Although anxiety can impact a relationship in many different ways, the important thing to remember is that anxiety is a treatable disorder. Treatment often consists of a combination of cognitive behavioral therapy and medication. Oftentimes, couples therapy will be a component of treatment so that each partner can work to support each other as they work through the process of better understanding, and recognizing, the impact anxiety has on their relationship.

Anxiety and Relationships

If you, or your partner, struggle with a level of anxiety that is having a negative impact on your relationship, please call us – we can help. 

What is the Difference Between an Anxiety and a Panic Attack?

We all become anxious or nervous from time to time–when preparing for an important meeting with a boss, speaking in front of a large group, or going through a challenging life transition. For some people, overwhelming thoughts and behaviors become so frequent and forceful that they begin to overtake their lives.

So, how do you tell if your everyday anxiety has crossed the line or maybe even developed into a panic disorder? The differences between panic and anxiety are best described in terms of the intense symptoms and length of time the predominant symptoms occur.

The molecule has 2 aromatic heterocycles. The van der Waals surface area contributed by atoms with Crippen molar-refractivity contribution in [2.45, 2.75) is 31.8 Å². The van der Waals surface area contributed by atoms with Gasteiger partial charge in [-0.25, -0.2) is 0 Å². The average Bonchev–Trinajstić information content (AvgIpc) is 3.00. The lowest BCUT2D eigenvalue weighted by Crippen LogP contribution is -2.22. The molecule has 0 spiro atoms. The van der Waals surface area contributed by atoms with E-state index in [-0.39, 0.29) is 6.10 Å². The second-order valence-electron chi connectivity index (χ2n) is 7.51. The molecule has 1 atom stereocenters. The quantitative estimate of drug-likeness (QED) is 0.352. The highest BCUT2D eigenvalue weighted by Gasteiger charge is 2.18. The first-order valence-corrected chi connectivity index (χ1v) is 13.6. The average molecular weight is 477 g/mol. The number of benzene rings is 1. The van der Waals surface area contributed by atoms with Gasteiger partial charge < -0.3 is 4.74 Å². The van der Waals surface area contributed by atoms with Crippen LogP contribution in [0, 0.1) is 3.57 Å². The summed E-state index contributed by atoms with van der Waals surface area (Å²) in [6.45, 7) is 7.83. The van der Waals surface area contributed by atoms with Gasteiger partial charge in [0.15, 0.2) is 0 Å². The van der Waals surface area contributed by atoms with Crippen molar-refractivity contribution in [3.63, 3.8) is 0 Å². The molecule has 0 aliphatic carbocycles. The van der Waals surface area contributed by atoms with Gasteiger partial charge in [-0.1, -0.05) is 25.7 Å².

Panic Attack

A Panic attack typically doesn’t come in reaction to a stressor. It’s unprovoked and unpredictable. And during a panic attack the individual is seized with terror, fear, or apprehension. They may feel that they’re going to die, or lose control or have a heart attack. These symptoms usually occur “out of the blue,” peak within 10 minutes and then subside.

During a panic attack, the symptoms are sudden and extremely intense. They have a host of physical symptoms which may include chest pain, shortness of breath, dizziness, nausea. And in addition to these terrifying panic attacks, people start worrying about having the next one. Additionally, some attacks may last longer or may occur in succession, making it difficult to determine when one attack ends and another begins.